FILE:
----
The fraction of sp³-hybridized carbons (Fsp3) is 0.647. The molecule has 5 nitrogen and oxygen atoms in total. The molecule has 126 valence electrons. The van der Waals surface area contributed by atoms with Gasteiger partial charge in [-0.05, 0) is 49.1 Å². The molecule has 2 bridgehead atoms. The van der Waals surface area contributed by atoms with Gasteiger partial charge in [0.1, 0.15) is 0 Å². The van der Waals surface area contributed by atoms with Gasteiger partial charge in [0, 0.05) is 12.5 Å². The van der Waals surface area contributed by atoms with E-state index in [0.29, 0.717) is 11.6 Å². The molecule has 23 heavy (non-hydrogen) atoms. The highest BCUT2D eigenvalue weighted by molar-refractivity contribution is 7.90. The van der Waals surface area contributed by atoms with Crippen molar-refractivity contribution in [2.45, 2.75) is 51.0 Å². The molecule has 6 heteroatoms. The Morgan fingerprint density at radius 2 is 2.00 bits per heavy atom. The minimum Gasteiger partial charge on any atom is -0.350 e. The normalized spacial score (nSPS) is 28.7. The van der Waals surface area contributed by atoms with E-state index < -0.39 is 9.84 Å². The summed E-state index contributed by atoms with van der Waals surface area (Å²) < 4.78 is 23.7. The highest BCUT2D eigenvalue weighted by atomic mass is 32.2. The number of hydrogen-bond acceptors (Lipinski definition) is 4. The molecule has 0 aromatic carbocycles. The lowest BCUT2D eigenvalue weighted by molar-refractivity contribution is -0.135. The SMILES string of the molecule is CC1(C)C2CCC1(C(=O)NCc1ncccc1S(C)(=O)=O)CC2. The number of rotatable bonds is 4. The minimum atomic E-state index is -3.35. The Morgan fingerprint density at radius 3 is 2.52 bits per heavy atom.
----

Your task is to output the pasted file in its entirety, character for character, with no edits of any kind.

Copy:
The fraction of sp³-hybridized carbons (Fsp3) is 0.647. The molecule has 5 nitrogen and oxygen atoms in total. The molecule has 126 valence electrons. The van der Waals surface area contributed by atoms with Gasteiger partial charge in [-0.05, 0) is 49.1 Å². The molecule has 2 bridgehead atoms. The van der Waals surface area contributed by atoms with Gasteiger partial charge in [0.1, 0.15) is 0 Å². The van der Waals surface area contributed by atoms with Gasteiger partial charge in [0, 0.05) is 12.5 Å². The van der Waals surface area contributed by atoms with E-state index in [0.29, 0.717) is 11.6 Å². The molecule has 23 heavy (non-hydrogen) atoms. The highest BCUT2D eigenvalue weighted by molar-refractivity contribution is 7.90. The van der Waals surface area contributed by atoms with Crippen molar-refractivity contribution in [2.45, 2.75) is 51.0 Å². The molecule has 6 heteroatoms. The Morgan fingerprint density at radius 2 is 2.00 bits per heavy atom. The minimum Gasteiger partial charge on any atom is -0.350 e. The normalized spacial score (nSPS) is 28.7. The van der Waals surface area contributed by atoms with E-state index < -0.39 is 9.84 Å². The summed E-state index contributed by atoms with van der Waals surface area (Å²) < 4.78 is 23.7. The highest BCUT2D eigenvalue weighted by atomic mass is 32.2. The number of hydrogen-bond acceptors (Lipinski definition) is 4. The molecule has 0 aromatic carbocycles. The lowest BCUT2D eigenvalue weighted by molar-refractivity contribution is -0.135. The SMILES string of the molecule is CC1(C)C2CCC1(C(=O)NCc1ncccc1S(C)(=O)=O)CC2. The number of rotatable bonds is 4. The minimum atomic E-state index is -3.35. The Morgan fingerprint density at radius 3 is 2.52 bits per heavy atom.